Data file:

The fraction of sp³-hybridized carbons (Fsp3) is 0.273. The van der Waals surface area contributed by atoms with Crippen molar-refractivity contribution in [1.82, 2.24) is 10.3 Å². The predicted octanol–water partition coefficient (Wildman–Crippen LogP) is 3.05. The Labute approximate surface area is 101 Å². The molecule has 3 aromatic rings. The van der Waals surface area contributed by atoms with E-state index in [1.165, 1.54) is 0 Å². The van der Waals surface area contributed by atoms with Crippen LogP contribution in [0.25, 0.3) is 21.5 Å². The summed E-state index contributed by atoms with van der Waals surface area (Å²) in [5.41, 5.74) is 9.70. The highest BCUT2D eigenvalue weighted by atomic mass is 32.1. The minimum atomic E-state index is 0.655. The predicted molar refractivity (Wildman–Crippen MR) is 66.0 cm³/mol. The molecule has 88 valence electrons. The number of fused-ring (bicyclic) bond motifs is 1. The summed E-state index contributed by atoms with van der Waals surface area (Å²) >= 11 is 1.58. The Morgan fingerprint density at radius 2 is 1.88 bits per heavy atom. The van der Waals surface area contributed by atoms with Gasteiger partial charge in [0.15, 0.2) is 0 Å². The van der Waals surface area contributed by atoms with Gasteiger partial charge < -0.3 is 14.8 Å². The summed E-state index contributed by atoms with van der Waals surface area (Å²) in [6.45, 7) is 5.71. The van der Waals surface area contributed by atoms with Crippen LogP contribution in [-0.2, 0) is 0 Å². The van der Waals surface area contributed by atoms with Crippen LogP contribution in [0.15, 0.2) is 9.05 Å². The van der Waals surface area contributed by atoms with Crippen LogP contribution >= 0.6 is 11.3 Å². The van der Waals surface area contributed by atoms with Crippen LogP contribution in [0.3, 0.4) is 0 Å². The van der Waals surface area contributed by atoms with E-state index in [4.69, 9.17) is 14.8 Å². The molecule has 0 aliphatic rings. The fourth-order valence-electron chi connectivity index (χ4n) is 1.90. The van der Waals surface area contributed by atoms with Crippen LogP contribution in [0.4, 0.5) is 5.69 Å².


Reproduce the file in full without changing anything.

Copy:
The fraction of sp³-hybridized carbons (Fsp3) is 0.273. The van der Waals surface area contributed by atoms with Crippen molar-refractivity contribution in [1.82, 2.24) is 10.3 Å². The predicted octanol–water partition coefficient (Wildman–Crippen LogP) is 3.05. The Labute approximate surface area is 101 Å². The molecule has 3 aromatic rings. The van der Waals surface area contributed by atoms with E-state index in [1.165, 1.54) is 0 Å². The van der Waals surface area contributed by atoms with Crippen LogP contribution in [0.25, 0.3) is 21.5 Å². The summed E-state index contributed by atoms with van der Waals surface area (Å²) in [5.41, 5.74) is 9.70. The highest BCUT2D eigenvalue weighted by atomic mass is 32.1. The minimum atomic E-state index is 0.655. The predicted molar refractivity (Wildman–Crippen MR) is 66.0 cm³/mol. The molecule has 88 valence electrons. The number of fused-ring (bicyclic) bond motifs is 1. The summed E-state index contributed by atoms with van der Waals surface area (Å²) >= 11 is 1.58. The Morgan fingerprint density at radius 2 is 1.88 bits per heavy atom. The van der Waals surface area contributed by atoms with Gasteiger partial charge in [0.15, 0.2) is 0 Å². The van der Waals surface area contributed by atoms with Gasteiger partial charge < -0.3 is 14.8 Å². The summed E-state index contributed by atoms with van der Waals surface area (Å²) in [6.45, 7) is 5.71. The van der Waals surface area contributed by atoms with Crippen LogP contribution in [-0.2, 0) is 0 Å². The van der Waals surface area contributed by atoms with Crippen LogP contribution in [0.15, 0.2) is 9.05 Å². The van der Waals surface area contributed by atoms with Crippen LogP contribution >= 0.6 is 11.3 Å². The van der Waals surface area contributed by atoms with Crippen LogP contribution in [0.3, 0.4) is 0 Å². The van der Waals surface area contributed by atoms with E-state index in [4.69, 9.17) is 14.8 Å². The molecule has 0 aliphatic rings. The fourth-order valence-electron chi connectivity index (χ4n) is 1.90. The van der Waals surface area contributed by atoms with Crippen LogP contribution in [0.4, 0.5) is 5.69 Å².